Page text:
Cataract Awareness Month: All About Cataracts
The term cataracts refers to a clouding of the eye’s lens that is located behind the iris and pupil. This particular lens operates by focusing light on to the retina, much in the same way as a camera lens. The lens affected by cataracts is also involved in the eye’s focus.
This lens consists of protein and water. This protein is precisely arranged for optimum functioning. However, during the natural aging process, these proteins can become clumped together and cause the eye to cloud. This cloud is what is known as a cataract and will most likely get larger as time progresses if left untreated. Your eye doctor will probably want to wait until the cataract interferes with your eyesight before opting to remove it.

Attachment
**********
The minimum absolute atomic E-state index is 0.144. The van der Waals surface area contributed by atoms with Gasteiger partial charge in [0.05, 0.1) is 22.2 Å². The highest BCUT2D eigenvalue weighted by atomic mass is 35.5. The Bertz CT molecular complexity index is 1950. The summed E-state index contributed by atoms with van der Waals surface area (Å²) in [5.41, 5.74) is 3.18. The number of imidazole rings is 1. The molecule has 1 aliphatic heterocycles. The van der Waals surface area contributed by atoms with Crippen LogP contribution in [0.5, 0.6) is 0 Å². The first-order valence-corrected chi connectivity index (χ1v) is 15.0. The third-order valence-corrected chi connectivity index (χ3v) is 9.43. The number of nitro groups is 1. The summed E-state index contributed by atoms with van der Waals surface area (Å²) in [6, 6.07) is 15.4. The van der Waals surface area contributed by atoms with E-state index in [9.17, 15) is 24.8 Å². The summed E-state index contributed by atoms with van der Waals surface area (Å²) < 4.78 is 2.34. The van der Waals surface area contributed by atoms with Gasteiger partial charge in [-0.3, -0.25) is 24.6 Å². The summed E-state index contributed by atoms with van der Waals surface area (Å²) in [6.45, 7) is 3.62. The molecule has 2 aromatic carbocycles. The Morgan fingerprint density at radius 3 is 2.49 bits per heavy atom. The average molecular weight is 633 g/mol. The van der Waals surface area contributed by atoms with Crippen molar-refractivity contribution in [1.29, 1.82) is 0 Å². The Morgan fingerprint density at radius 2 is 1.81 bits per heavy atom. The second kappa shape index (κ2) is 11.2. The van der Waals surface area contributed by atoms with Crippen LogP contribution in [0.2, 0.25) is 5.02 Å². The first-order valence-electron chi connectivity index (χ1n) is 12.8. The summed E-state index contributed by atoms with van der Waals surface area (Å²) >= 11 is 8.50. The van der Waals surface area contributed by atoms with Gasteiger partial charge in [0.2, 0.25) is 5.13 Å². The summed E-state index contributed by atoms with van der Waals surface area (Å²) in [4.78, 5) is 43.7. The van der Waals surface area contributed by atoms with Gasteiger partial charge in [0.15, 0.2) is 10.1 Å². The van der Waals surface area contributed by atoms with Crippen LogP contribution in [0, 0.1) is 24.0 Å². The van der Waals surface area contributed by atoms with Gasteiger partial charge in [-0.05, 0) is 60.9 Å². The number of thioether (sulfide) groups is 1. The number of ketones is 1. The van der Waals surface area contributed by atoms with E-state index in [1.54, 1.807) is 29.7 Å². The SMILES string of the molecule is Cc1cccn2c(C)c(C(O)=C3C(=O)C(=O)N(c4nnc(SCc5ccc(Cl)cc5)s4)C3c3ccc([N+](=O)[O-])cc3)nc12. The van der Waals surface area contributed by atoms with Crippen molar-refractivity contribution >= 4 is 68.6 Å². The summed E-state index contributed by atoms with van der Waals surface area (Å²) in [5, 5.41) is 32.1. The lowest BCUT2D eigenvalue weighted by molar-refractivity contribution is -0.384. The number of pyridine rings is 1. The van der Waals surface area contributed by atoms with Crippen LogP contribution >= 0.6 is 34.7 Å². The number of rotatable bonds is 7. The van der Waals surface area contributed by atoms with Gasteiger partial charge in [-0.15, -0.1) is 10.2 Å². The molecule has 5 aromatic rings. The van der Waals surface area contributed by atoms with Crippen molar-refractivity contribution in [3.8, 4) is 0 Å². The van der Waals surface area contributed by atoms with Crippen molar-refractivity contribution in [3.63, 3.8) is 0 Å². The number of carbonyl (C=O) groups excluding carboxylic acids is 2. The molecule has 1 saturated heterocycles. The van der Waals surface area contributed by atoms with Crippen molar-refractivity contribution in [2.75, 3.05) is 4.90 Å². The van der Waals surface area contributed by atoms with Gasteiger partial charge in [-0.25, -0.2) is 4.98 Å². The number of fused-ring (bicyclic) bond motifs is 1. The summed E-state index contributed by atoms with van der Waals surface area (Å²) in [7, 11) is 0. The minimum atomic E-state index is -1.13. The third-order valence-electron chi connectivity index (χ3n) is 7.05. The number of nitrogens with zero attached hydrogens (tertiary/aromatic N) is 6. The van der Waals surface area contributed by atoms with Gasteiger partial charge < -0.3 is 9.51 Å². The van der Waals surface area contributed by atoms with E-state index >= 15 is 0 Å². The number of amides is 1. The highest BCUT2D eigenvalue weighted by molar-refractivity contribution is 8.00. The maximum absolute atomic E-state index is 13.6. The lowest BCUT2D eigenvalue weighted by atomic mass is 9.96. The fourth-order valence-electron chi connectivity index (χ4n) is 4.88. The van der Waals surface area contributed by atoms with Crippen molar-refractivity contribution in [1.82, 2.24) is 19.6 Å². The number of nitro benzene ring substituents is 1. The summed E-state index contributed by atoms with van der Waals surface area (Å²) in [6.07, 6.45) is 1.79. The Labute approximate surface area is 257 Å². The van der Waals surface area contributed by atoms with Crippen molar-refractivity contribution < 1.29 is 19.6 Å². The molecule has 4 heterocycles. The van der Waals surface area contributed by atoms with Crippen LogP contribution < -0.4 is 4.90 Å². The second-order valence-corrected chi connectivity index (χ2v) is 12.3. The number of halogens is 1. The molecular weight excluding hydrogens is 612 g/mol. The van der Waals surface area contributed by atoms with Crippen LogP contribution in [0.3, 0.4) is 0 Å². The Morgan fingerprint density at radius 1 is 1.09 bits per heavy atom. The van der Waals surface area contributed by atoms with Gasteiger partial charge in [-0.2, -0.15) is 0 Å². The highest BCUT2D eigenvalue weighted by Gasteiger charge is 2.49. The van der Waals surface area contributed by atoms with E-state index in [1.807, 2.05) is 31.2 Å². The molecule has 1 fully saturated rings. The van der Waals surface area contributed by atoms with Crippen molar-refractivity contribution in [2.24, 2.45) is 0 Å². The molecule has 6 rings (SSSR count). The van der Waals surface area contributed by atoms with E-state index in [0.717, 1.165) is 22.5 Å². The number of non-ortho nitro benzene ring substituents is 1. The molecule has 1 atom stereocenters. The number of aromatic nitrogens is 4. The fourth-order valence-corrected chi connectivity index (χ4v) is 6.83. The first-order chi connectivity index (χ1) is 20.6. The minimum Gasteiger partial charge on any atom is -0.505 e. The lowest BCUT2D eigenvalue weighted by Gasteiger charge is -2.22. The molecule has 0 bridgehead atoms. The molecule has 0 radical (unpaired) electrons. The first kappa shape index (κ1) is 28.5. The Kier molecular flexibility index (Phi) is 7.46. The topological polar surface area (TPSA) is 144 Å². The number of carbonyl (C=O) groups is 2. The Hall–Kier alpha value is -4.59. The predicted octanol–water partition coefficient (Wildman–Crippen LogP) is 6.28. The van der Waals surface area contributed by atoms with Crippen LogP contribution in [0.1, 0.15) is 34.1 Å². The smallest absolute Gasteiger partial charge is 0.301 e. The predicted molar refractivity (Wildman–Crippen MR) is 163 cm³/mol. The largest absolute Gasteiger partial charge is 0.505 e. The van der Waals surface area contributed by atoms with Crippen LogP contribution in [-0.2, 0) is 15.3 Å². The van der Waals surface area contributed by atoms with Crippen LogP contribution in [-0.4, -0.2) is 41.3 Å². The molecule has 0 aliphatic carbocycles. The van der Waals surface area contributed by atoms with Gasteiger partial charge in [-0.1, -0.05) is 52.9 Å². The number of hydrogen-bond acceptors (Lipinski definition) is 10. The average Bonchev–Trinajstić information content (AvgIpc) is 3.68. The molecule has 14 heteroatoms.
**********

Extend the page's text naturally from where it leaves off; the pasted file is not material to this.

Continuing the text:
There are three different types of cataracts you should know about:
Cortical Cataracts: This type of cataract is formed in the cortex of the lens. Over time, a cortical cataract will extend from the outside of the lens to the center. This type of cataract is common to diabetes sufferers.
Nuclear Cataracts: Nuclear cataracts are the most common type of cataracts. Forming in the center of the lens, this type of cataract is caused by the normal aging process. When this cataract first forms, you may even experience improved vision. However, this effect will not last long.
Subcapsular Cataracts: This kind of cataract starts at the back of the lens. If you take steroids, have diabetes, or suffer from farsightedness, you may be susceptible to subcapsular cataracts.
Fortunately, all three types of cataracts can be removed with eye surgery.